i am running slackware linux and need to use some function that will
will enable me to write and read from a shared mem segment..
This is offtopic here, but...

i am using open() , to open a file, and then use mmap to get a void*
file_memory pointer. then i use fwrite(aStruct,structSize,1,(((FILE*)
file_memory) + anOffset)) to try to write to the file but it crashes.
The fourth parameter of fwrite must be a _unchanged_ FILE*, that you got by
calling fopen. You can't cast any pointer to a FILE* and write to that like
a file.

And you don't need to. You said that, mmap returns a memory pointer as
void*. So simply use it, just like you would use memory from a malloc() call.

nope i cant do that, the compiler gives me an error saying
error: invalid conversion from `void*' to `FILE*'
its gcc btw.. any other posibility?
mmap returns a pointer to the shared memory.
You do not use a 'FILE *' to write to that memory.
After the mmap you read/update it like any other memory
buffer.

You'll get better support in these newsgroups:

comp.os.linux.development.apps
comp.os.linux.development.system

Larry
>>>>could it be that fwrite does not understand the file_memory pointer?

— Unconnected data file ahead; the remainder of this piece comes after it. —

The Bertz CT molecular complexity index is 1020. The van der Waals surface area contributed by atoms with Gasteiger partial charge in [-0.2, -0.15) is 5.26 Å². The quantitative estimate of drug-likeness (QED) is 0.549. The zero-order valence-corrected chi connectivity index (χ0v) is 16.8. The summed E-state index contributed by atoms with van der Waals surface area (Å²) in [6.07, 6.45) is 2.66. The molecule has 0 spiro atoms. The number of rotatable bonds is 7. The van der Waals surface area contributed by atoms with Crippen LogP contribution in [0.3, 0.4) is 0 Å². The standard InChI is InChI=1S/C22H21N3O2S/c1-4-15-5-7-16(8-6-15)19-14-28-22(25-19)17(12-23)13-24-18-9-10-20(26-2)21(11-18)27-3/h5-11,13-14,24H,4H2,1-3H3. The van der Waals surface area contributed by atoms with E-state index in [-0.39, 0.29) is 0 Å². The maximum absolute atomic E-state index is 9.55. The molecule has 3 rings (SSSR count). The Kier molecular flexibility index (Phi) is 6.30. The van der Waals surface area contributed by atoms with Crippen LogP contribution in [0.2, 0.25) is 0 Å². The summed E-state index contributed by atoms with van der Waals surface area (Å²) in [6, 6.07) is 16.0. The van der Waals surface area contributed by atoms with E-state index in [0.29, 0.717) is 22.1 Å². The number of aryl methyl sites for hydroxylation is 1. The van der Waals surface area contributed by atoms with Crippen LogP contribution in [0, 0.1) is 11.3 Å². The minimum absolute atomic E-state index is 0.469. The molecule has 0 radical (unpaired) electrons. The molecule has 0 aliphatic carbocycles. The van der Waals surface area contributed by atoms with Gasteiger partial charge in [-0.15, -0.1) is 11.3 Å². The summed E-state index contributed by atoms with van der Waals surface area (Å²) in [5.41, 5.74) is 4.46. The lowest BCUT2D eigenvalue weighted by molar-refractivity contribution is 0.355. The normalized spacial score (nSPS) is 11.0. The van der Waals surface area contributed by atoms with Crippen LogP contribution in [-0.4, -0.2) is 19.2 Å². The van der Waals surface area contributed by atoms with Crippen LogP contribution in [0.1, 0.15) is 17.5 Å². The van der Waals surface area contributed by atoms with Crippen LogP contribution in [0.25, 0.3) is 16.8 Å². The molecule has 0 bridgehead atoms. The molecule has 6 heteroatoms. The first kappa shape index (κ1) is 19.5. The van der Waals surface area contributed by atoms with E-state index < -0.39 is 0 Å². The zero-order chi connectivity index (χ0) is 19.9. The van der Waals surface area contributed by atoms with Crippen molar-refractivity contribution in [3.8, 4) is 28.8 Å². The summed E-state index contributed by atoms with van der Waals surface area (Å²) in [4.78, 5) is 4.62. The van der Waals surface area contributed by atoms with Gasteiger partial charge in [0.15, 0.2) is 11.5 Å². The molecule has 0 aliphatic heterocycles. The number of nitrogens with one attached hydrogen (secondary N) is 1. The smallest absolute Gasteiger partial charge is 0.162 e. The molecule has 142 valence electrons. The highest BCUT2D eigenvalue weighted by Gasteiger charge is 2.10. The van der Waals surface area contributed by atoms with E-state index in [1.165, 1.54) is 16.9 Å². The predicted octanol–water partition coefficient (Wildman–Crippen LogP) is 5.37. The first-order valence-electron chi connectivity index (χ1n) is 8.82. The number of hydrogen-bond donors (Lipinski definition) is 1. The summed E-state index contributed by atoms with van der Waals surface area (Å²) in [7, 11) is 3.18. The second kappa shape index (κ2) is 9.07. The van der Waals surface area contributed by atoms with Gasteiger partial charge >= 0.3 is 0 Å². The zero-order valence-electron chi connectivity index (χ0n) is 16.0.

exactly.

--
Thomas
http://www.netmeister.org/news/learn2quote.html

nass
Please do not top post.

One more time...

FORGET ABOUT 'FILE *'.

Once a file is mapped into memory - it's just memory.

The sprintf() example was just an example of one (of many)
ways to access the memory.

If you want to put a 'struct stuff' in the mapped memory,
just do it:

struct stuff * pStuff;

/* assuming that 'pMem' is the pointer returned by
* mmap() -AND- that the mapped memory is large
* enough to hold a 'struct stuff', this next line
* allows your code to treat the memory at 'pMem'
* as a 'struct stuff' - via 'pStuff'.
* anything put into '*pStuff' will be visible to
* all processes that have the same memory mapped.
*/
pStuff = (struct stuff *) pMem;

/* now write and read the members of the
* 'struct stuff' that resides at the beginning
* of the mapped memory, eg:
*/
pStuff->some_int_field = 55;
This is NOT a C++ language issue so - Post to a
unix/linux newsgroup in the future.

READ THE DOCS ON THE MEMORY MAPPING FUNCTIONS.
It's all explained therein.

Larry
Sep 26 '06 #8